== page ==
Sirous Asgari was accused of stealing federal trade secrets but was acquitted last November after being held for years.
An Iranian scientist imprisoned for years in the United States despite being acquitted in a trade secrets case is on his way back to Iran on Tuesday after being deported by US authorities.
Professor Sirous Asgari was in the air on a flight back to Tehran, Foreign Minister Mohammad Javad Zarif said in an Instagram post, writing: “Congratulations to his wife and his esteemed family,”
There was no immediate word on Iranian state media about the flight.
Asgari, a professor at Iran’s Sharif University of Technology, was indicted in April 2016 while on an academic research visit to the US.
He was accused by federal prosecutors of trying to steal secret research from Case Western Reserve University. The Cleveland school had been working on a project for the US Navy Office of Naval Research to create anti-corrosive stainless steel.
Asgari was ultimately acquitted in November 2019 after US District Judge James Gwin tossed out the case by prosecutors.
Ken Cuccinelli, acting deputy secretary of Department of Homeland Security (DHS), told The Associated Press it tried to deport Asgari on December 12 after his acquittal. However, he said, Iran refused to recognise him as legitimately Iranian or provide him with a validated passport until late February 2020.
Once Asgari received the passport, DHS made several attempts to fly him back to Iran, purchasing tickets for flights on March 10, March 18, March 23, April 1 and May 1, according to Cuccinelli. Each of those flights was cancelled because of the coronavirus pandemic.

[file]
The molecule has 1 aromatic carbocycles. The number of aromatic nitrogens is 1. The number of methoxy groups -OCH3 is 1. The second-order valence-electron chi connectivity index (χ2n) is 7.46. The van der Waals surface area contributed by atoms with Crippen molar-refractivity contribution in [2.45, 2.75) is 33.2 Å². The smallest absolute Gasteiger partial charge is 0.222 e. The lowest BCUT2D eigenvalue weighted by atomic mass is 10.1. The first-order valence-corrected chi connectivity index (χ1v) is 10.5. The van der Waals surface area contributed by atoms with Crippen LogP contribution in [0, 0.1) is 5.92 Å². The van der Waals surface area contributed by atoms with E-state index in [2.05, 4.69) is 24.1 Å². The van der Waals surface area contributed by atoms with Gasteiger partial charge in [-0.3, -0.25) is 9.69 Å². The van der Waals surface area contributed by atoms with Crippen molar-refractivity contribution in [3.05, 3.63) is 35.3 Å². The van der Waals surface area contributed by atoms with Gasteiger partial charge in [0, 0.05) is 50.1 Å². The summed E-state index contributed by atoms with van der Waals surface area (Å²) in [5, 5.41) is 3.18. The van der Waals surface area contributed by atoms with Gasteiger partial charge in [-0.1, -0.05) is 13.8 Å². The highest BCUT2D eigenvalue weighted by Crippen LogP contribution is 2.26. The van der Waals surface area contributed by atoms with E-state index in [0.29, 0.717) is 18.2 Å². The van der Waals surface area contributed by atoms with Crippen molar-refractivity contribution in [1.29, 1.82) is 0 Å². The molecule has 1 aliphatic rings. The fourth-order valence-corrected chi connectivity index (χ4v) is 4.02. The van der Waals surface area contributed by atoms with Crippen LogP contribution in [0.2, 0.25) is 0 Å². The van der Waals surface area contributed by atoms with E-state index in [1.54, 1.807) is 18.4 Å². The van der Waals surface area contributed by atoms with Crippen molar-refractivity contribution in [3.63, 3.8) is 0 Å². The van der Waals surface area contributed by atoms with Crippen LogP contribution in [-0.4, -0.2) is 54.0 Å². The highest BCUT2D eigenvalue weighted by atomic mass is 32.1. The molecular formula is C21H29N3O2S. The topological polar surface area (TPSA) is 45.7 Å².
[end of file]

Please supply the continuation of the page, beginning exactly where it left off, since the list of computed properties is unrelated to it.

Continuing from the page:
Asgari’s supporters told The Guardian newspaper in April that he contracted the coronavirus while imprisoned. He had been held at Louisiana’s Winn Correctional Center by US Immigration and Customs Enforcement before his deportation.
Iran’s deputy education minister, Hossein Salar Amoli, recently said Asgari recovered from the virus and would be able to travel, state-run IRNA news agency reported.
It was unclear if Iran would release an American prisoner as part of a deal.
Assal Rad, from the National Iranian American Council, said if there was a prisoner exchange, it would mark a positive step forward in the tense relations between the rivals.
“The speculation comes from the fact that a prisoner exchange is the lowest-lying fruit in diplomacy in a situation where you want to see a relationship develop. Just a few months ago we were on the brink of war, so the idea of a prisoner exchange is always the first diplomatic step taken,” Rad told Al Jazeera.
Reporting from Tehran, Al Jazeera’s Zein Basravi said Asgari had become “a bit of a playing card in a political game” between Iran and the US.
“There were frustrations from US officials about Iran not making the arrangements for Asgari, as well as other Iranian citizens the US wants to return,” Basravi said.
“And Iran has been criticising US officials over and over again in the last few weeks and months for not making a speedy return of its citizens.”
It is believed 20 Iranian citizens are being held in the US, and five Americans in Iranian custody, he added.
“There’s been a lot of speculation as to whether or not any of the prisoners being held in Iran will be released as Asgari is on a plane making his way home,” said Basravi.